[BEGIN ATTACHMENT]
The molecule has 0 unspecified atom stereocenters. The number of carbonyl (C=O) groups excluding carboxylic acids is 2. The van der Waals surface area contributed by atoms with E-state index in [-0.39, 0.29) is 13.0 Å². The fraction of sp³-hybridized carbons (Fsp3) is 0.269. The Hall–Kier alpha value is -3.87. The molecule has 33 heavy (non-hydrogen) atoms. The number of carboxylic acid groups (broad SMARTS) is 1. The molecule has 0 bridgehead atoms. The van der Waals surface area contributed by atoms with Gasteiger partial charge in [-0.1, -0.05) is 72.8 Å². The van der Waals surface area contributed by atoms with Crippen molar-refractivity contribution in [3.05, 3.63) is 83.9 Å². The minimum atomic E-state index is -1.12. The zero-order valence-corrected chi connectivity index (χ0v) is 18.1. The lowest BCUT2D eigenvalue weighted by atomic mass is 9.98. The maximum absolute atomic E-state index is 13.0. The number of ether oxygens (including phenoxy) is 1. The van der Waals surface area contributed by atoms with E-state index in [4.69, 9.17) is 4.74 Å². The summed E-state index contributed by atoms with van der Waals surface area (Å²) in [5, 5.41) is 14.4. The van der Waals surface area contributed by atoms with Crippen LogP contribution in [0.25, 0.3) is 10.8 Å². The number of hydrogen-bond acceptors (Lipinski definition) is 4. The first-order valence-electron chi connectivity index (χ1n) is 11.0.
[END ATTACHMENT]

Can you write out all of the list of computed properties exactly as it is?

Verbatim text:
The molecule has 0 unspecified atom stereocenters. The number of carbonyl (C=O) groups excluding carboxylic acids is 2. The van der Waals surface area contributed by atoms with E-state index in [-0.39, 0.29) is 13.0 Å². The fraction of sp³-hybridized carbons (Fsp3) is 0.269. The Hall–Kier alpha value is -3.87. The molecule has 33 heavy (non-hydrogen) atoms. The number of carboxylic acid groups (broad SMARTS) is 1. The molecule has 0 bridgehead atoms. The van der Waals surface area contributed by atoms with Gasteiger partial charge in [-0.1, -0.05) is 72.8 Å². The van der Waals surface area contributed by atoms with Crippen molar-refractivity contribution in [3.05, 3.63) is 83.9 Å². The minimum atomic E-state index is -1.12. The zero-order valence-corrected chi connectivity index (χ0v) is 18.1. The lowest BCUT2D eigenvalue weighted by atomic mass is 9.98. The maximum absolute atomic E-state index is 13.0. The number of ether oxygens (including phenoxy) is 1. The van der Waals surface area contributed by atoms with E-state index in [4.69, 9.17) is 4.74 Å². The summed E-state index contributed by atoms with van der Waals surface area (Å²) in [5, 5.41) is 14.4. The van der Waals surface area contributed by atoms with Crippen LogP contribution in [0.25, 0.3) is 10.8 Å². The number of hydrogen-bond acceptors (Lipinski definition) is 4. The first-order valence-electron chi connectivity index (χ1n) is 11.0.